The words ‘unprecedented times’ have been used over and over again these past days. So much has changed around us, and a lot is uncertain about the future.
It is often through trials like these that God reveals more of our hearts to us. We glimpse our natural response.
I wonder what your response has been. Worry? Indifference? Hope? Panic? Frustration?
For many of us, it’s been all too easy in these emotionally heightened times to have responded in grumbling and arguing.
What have you found yourself grumbling or arguing about?
The cancelled plans? The empty shelves at the supermarket? The reduced contact with family and friends? The other people who keep grumbling and arguing?
In today’s passage, Paul calls followers of the Servant and Saviour, Jesus Christ, to ‘continue to work out your salvation with fear and trembling’ (verse 12). As those saved through Jesus and by his grace alone, followers of Jesus are called to work out what it means to live as his saved people, as children of God.
But this isn’t just something that we are to conjure up in our own strength. No, it is God who works in those who are his, such that we desire to live with the hallmarks of those who belong to him (verse 13).
But the hallmark that Paul first addresses might surprise us:
Do everything without grumbling or arguing, so that you may become blameless and pure, “children of God without fault in a warped and crooked generation.”(verses 14-15)
Paul is clear. For God’s saved people, blameless and pure, there is no room for grumbling or arguing. And God himself works in his people to enable us, like Paul, to rejoice rather than grumble, however hard things may seem.
Paul isn’t saying we have to fake it. Nor is he saying we can’t find things hard. Our God longs for us to pour out our hearts to him in prayer. But there’s a key biblical distinction between grumbling and honest prayer.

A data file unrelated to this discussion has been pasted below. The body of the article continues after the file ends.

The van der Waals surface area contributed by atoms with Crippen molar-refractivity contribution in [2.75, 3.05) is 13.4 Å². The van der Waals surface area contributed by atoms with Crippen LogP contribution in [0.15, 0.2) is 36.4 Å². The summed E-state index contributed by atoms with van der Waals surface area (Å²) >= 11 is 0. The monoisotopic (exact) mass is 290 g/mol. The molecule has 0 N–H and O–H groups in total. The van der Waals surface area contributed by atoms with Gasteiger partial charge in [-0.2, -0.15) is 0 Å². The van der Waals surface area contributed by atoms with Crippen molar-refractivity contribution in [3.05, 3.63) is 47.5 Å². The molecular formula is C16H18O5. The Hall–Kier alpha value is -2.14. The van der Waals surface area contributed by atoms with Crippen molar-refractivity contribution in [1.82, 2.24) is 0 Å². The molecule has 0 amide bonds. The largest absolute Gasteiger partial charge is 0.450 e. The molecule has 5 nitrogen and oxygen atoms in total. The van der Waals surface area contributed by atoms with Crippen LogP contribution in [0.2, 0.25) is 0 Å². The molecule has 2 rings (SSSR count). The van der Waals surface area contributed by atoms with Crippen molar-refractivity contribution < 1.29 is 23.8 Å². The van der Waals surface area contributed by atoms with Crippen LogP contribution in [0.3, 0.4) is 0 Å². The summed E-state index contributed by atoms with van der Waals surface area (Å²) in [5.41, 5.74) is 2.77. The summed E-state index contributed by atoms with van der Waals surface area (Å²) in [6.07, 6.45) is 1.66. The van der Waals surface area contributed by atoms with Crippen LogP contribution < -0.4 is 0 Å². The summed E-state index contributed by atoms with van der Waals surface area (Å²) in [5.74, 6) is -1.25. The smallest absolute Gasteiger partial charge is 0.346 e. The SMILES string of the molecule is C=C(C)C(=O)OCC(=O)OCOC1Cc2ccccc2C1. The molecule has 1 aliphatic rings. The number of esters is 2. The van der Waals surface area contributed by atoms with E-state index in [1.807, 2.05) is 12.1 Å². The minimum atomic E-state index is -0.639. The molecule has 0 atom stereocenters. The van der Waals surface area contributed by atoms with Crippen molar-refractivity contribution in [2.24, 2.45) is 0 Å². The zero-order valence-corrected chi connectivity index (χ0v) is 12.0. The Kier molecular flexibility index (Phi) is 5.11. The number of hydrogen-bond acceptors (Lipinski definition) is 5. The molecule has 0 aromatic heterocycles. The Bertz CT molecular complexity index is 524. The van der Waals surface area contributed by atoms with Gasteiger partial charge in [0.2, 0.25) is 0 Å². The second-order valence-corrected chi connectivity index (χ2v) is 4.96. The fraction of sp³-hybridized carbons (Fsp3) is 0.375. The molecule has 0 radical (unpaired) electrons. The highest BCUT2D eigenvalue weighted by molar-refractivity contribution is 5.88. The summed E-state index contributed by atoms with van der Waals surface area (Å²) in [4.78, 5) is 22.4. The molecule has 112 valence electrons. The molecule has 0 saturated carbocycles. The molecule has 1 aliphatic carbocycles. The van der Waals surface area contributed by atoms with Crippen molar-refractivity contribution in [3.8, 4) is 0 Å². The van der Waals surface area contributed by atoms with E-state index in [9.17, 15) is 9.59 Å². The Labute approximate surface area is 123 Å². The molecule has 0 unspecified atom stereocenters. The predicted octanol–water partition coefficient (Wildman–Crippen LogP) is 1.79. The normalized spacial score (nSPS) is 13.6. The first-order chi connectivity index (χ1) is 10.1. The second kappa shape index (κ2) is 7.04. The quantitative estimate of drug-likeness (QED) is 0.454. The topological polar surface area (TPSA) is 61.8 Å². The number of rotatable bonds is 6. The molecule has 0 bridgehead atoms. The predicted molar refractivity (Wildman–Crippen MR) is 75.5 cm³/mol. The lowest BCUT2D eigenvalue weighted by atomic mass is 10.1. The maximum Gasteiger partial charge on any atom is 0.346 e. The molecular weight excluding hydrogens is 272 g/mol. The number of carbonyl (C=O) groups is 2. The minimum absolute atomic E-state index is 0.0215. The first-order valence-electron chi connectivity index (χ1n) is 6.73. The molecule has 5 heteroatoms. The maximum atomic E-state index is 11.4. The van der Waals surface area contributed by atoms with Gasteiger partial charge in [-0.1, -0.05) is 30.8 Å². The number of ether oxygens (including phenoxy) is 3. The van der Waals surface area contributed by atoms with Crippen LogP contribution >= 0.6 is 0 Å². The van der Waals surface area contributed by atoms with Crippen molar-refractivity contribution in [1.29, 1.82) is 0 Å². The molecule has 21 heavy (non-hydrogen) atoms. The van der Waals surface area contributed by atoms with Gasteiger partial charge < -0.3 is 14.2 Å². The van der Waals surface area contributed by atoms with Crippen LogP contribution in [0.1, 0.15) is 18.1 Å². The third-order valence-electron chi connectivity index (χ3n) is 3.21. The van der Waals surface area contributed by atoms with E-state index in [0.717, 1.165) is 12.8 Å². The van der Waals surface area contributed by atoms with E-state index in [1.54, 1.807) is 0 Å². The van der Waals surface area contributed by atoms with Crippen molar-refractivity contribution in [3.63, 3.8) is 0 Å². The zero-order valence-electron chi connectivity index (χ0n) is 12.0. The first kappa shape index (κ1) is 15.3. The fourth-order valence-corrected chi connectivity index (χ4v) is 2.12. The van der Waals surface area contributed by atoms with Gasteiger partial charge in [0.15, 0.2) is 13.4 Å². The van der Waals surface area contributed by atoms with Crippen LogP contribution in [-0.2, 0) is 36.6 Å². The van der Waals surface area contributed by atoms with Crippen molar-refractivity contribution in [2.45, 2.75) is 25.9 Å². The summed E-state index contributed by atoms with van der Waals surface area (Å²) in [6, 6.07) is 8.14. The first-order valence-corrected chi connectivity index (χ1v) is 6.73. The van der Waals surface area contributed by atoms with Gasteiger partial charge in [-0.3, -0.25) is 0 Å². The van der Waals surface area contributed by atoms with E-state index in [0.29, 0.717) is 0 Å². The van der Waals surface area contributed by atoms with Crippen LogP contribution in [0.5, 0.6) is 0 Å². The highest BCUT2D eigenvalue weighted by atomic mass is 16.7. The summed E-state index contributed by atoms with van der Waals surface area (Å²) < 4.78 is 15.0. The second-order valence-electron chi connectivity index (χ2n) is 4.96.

Following Jesus isn’t about having the right answers but knowing enough to be able to entrust our pains and problems to him.
Refusing to grumble but to pray honest and raw prayers instead is the attitude of the heart that is confident in the salvation gifted to us and the God who is working in us, even when our times seem very dark.
As we look at the humble Servant and reigning Saviour, rejoicing will naturally pour out of our hearts, washing away the grumbling and arguing that brings no pleasure or relief anyway.
Our lives will be different to the world around us, shining the light of Christ in this dark world, like stars shining in the dark night sky (verses 15-16).
It’s a beautiful picture, isn’t it?
As we choose to pray honest prayers and to rejoice in the hard times through Jesus our Saviour, putting away grumbling and arguing, we will shine brightly.
And here’s a wonderful thought: through us, others will gaze at the goodness of the salvation at work in God’s people – and like stars shining in the sky, it will be spectacularly beautiful and attractive.
Consider or discuss
- What will it look like today for you to work out your salvation? Is there a particular sin you need to ask for God’s forgiveness for, or particular desire or action you need to ask for God’s grace for?
- What excites you about the opportunity the church has to shine like stars during this time? (If you have seen Christian friends or family shining like stars in refusing to grumble or give into despair, why don’t you tell them now!)
Watch Matt Redman’s Shine.
Here are some of the song’s lyrics:
So we rise up with a song
And we rise up with a cry
And we’re giving You our lives
We will shine like stars in the universe
Holding out Your truth in the darkest place
We’ll be living for Your glory
Jesus, we’ll be living for Your glory
Ask the Lord that today you will shine like a star, holding out the word of life, Jesus, as you respond to the darkness of the coronavirus pandemic.
Pray that you would rejoice rather than grumble in the day ahead.
Why don’t you ask God to surprise you with an opportunity to speak of Jesus to someone who doesn’t yet trust him. (And then pray the same tomorrow, and the next day, and the next).
Let’s see how God answers.
Taking it further
- Last Sunday, Jon Tyson shared a special message about how the Church has a chance to respond in the wake of our public health crisis. He urges us to use our time as an opportunity to grow deeper in our faith and move towards those around us with compassion.
- Dig into the theological underpinnings of the dynamic that Paul describes in verses 12-13 in this article from Desiring God: Do we participate in our own salvation?
This post was written by Fi Jamieson, UCCF Relay Worker working with Christian Unions in Leeds.
Though contributions to this blog are all written by UCCF Staff and Relays, the opinions expressed here do not necessarily represent the broader opinions of UCCF.